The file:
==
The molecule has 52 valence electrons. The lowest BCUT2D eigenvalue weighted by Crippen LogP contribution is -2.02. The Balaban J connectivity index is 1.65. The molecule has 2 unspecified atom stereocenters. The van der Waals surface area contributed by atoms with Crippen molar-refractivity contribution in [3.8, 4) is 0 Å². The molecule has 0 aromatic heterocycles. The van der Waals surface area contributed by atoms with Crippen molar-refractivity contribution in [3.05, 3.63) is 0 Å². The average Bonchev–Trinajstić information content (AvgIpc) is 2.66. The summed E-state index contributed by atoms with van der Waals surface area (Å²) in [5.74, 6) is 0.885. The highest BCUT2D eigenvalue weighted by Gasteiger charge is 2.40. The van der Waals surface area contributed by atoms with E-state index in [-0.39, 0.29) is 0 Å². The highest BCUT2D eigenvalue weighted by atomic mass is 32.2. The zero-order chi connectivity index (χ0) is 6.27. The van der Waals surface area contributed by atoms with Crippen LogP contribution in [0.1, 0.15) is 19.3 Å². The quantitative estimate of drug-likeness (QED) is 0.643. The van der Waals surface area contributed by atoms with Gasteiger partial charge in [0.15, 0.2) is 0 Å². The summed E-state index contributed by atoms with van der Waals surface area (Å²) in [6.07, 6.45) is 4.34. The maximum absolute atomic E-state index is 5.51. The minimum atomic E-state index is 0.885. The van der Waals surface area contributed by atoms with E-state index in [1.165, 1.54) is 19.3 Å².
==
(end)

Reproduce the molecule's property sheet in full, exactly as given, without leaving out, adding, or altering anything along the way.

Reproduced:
The molecule has 52 valence electrons. The lowest BCUT2D eigenvalue weighted by Crippen LogP contribution is -2.02. The Balaban J connectivity index is 1.65. The molecule has 2 unspecified atom stereocenters. The van der Waals surface area contributed by atoms with Crippen molar-refractivity contribution in [3.8, 4) is 0 Å². The molecule has 0 aromatic heterocycles. The van der Waals surface area contributed by atoms with Crippen molar-refractivity contribution in [3.05, 3.63) is 0 Å². The average Bonchev–Trinajstić information content (AvgIpc) is 2.66. The summed E-state index contributed by atoms with van der Waals surface area (Å²) in [5.74, 6) is 0.885. The highest BCUT2D eigenvalue weighted by Gasteiger charge is 2.40. The van der Waals surface area contributed by atoms with E-state index in [-0.39, 0.29) is 0 Å². The highest BCUT2D eigenvalue weighted by atomic mass is 32.2. The zero-order chi connectivity index (χ0) is 6.27. The van der Waals surface area contributed by atoms with Crippen LogP contribution in [0.1, 0.15) is 19.3 Å². The quantitative estimate of drug-likeness (QED) is 0.643. The van der Waals surface area contributed by atoms with Gasteiger partial charge in [0.15, 0.2) is 0 Å². The summed E-state index contributed by atoms with van der Waals surface area (Å²) in [6.07, 6.45) is 4.34. The maximum absolute atomic E-state index is 5.51. The minimum atomic E-state index is 0.885. The van der Waals surface area contributed by atoms with E-state index in [1.165, 1.54) is 19.3 Å².